Investors and financial institutions must identify sound investments in networks and other shared infrastructure to ensure that sufficient low-carbon production is built. From now until 2050, the global electricity grid alone will require investments totaling more than $21 trillion. Larger connected zones, including for electric grids or hydrogen networks, will eventually yield lower commodity costs.
Investors must systematically embed consideration of carbon in their decision making process. This assessment should encompass regulated carbon costs, internal carbon costs, indirect carbon costs (related to Scope 3 emissions), and value created through the company’s decarbonization efforts (such as demand for the resulting low-carbon alternatives).
Investors and financial institutions need to move beyond financing individual projects and instead directly finance companies that are deploying low-carbon technologies. This will enable those companies to move capital between projects as situations for each evolve.
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The Center for Energy Impact (CEI) shines light on the energy transition, focusing on the actions required to achieve global transformation. CEI applies a holistic perspective to understanding and shaping bold responses to one of the most critical and complex challenges of our time.
Our deep expertise spans markets and economics, carbon and technology, capital and investors, the macrodynamics of geopolitics and resilience, and the microdynamics of politics and specific policies. We offer nuanced, constructive ideas and solutions covering the future availability, economics, and sustainability of the world’s energy sources—and the implications for energy companies, industries, investors, consumers, and governments. The CEI team is committed to facilitating informed, innovative discussions to make our world sustainable.
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Maurice Berns joined The Boston Consulting Group in 2001. He is a core group member of the firm’s Energy practice and is the Global Leader of BCG’s Oil and Gas Sector. Maurice previously led the UK Energy practice. Prior to being based in London, Maurice worked in BCG's Kuala Lumpur, Paris, Mumbai, New York, and Houston offices.
Patrick Herhold is a long-term core member of Boston Consulting Group's Energy, Operations, and Strategy practices.
Rich Lesser is the Global Chair of Boston Consulting Group (BCG). He previously served as BCG's CEO from 2013-2021, a period of exceptional growth for the firm across all regions and practice areas. During his tenure as CEO, Rich oversaw the launch of BCG Digital Ventures, a builder and accelerator of digital businesses; BCG GAMMA, a cutting-edge advanced analytics, machine-learning and AI team; BCG TURN, a rapid performance acceleration unit; and the BCG Center for Climate & Sustainability. As CEO, Rich initiated BCG's pledge to reach net zero climate impact by 2030.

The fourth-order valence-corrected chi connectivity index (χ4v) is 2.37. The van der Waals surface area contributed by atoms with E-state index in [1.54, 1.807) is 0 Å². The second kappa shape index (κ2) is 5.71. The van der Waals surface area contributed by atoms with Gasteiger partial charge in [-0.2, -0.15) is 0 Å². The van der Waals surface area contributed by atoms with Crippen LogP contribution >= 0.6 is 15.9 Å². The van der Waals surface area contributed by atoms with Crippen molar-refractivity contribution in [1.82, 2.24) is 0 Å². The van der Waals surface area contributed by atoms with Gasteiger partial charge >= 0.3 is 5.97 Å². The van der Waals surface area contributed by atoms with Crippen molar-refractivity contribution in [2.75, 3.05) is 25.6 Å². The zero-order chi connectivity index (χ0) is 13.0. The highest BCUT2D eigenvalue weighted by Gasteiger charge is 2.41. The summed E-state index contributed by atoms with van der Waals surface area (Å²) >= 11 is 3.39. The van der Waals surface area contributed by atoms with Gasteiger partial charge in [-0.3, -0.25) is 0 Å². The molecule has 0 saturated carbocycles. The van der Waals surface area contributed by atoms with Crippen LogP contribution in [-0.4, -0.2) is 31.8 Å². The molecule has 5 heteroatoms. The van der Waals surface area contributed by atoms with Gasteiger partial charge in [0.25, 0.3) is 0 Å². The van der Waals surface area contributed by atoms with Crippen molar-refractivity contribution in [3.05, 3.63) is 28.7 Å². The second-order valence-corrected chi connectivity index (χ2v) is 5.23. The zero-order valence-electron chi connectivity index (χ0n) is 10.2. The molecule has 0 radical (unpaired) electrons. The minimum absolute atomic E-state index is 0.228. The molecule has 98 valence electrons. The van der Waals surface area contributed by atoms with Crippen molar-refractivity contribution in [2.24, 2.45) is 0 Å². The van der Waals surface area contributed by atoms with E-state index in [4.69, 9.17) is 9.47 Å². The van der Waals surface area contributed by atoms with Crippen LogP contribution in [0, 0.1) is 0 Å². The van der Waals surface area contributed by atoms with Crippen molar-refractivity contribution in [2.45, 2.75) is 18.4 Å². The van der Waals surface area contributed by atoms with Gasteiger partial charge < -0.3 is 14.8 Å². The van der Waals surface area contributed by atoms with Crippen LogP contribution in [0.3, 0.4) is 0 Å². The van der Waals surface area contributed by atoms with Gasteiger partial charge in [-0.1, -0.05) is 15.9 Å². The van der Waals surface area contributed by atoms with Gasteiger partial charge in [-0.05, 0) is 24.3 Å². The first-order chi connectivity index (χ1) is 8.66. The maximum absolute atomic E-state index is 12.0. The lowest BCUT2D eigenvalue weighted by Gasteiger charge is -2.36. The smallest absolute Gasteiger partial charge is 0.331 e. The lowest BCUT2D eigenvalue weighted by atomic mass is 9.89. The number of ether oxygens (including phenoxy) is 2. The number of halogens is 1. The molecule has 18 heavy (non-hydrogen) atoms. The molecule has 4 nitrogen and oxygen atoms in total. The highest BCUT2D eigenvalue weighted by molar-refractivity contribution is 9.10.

Jesper Nielsen leads Boston Consulting Group’s Social Impact practice and the firm's business in M&A and post-merger integration in Western Europe, South America, and Africa.
Cornelius Pieper is a managing director and partner at Boston Consulting Group. He joined in 2004 and is a core member of the Industrial Goods and Social Impact practices. He co-leads BCG’s Center for Climate & Sustainability, supporting clients globally with the transition to a low-carbon economy.
Since joining Boston Consulting Group in 2006, Reiko has worked closely with clients in a variety of industries on business strategy development, strategy implementation support, scenario planning, business turnarounds, and organizational reform. She has rich experience working with clients to support business acquisitions, divestitures, and alliances.
Anders Porsborg-Smith is Boston Consulting Group’s global lead for commodity trading and risk management, and a core member of the Energy practice. He focuses on strategic topics linked to the commercial practices of commodity industries, including strategic reviews, strategy development, operating model enhancements, hedging principles, portfolio management and review, mergers and acquisitions, and post-merger integration. Anders is responsible for producing BCG Energy Market Insights.
Lenita Tobing is the Southeast Asia (SEA) lead for Boston Consulting Group's People & Organization practice, as well as a core member of the Energy and Industrial Goods practices. She joined the firm in January 2021 bringing over 20 years of experience working with state-owned and private companies in Indonesia, mostly in energy, resources, infrastructure, transportation, and logistics industries.
Tom Brijs joined Boston Consulting Group in 2017. He is a core member of the Energy and Climate & Sustainability practices at the firm, focusing on energy transition topics including hydrogen, renewables, storage, grids, and energy markets. He is also active in BCG’s broader Infrastructure practice, working on topics in rail, logistics, water, and waste. Tom’s client work is mostly focused on helping companies along the energy and infrastructure value chain, as well as investment funds, and key institutions in the public sector,, to make strategic decisions related to organic growth, portfolio mix, large investments, M&A opportunities and transactions, and (digital) transformation programs.
Edmond Rhys Jones co-leads Boston Consulting Group’s Center for Climate & Sustainability Policy & Regulation and is a core member of the Climate & Sustainability practice. Since joining BCG in 2013, Edmond has worked with public, private, and social sector clients, focusing on the public policies required to accelerate the global transition to a low-carbon, nature-positive economy.
Alexander Ohm is part of Boston Consulting Group’s Center for Energy Impact, and is a core member of the firm’s Energy and Technology & Digital Advantage practices. Since joining BCG in 2016, Alex has worked with clients in energy, financial institutions, and the public sector. In his work, he has covered digital transformations, technology strategy, and the energy transition.